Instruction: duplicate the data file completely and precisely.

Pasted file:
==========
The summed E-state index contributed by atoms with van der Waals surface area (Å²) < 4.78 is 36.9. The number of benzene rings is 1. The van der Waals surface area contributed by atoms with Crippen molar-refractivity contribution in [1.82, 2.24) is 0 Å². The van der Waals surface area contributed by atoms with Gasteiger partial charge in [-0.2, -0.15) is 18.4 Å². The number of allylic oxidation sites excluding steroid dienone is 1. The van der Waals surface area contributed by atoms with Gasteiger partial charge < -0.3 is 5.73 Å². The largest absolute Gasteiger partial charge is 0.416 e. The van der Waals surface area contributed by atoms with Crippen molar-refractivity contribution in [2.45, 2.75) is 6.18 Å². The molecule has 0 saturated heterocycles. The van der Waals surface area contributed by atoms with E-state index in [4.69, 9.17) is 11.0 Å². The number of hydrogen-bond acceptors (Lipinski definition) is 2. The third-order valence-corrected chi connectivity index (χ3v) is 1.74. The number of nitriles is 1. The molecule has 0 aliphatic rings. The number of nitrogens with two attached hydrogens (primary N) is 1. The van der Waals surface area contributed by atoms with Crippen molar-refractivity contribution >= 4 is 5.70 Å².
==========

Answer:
The summed E-state index contributed by atoms with van der Waals surface area (Å²) < 4.78 is 36.9. The number of benzene rings is 1. The van der Waals surface area contributed by atoms with Crippen molar-refractivity contribution in [1.82, 2.24) is 0 Å². The van der Waals surface area contributed by atoms with Gasteiger partial charge in [-0.2, -0.15) is 18.4 Å². The number of allylic oxidation sites excluding steroid dienone is 1. The van der Waals surface area contributed by atoms with Gasteiger partial charge < -0.3 is 5.73 Å². The largest absolute Gasteiger partial charge is 0.416 e. The van der Waals surface area contributed by atoms with Crippen molar-refractivity contribution in [2.45, 2.75) is 6.18 Å². The molecule has 0 saturated heterocycles. The van der Waals surface area contributed by atoms with E-state index in [4.69, 9.17) is 11.0 Å². The number of hydrogen-bond acceptors (Lipinski definition) is 2. The third-order valence-corrected chi connectivity index (χ3v) is 1.74. The number of nitriles is 1. The molecule has 0 aliphatic rings. The number of nitrogens with two attached hydrogens (primary N) is 1. The van der Waals surface area contributed by atoms with Crippen molar-refractivity contribution >= 4 is 5.70 Å².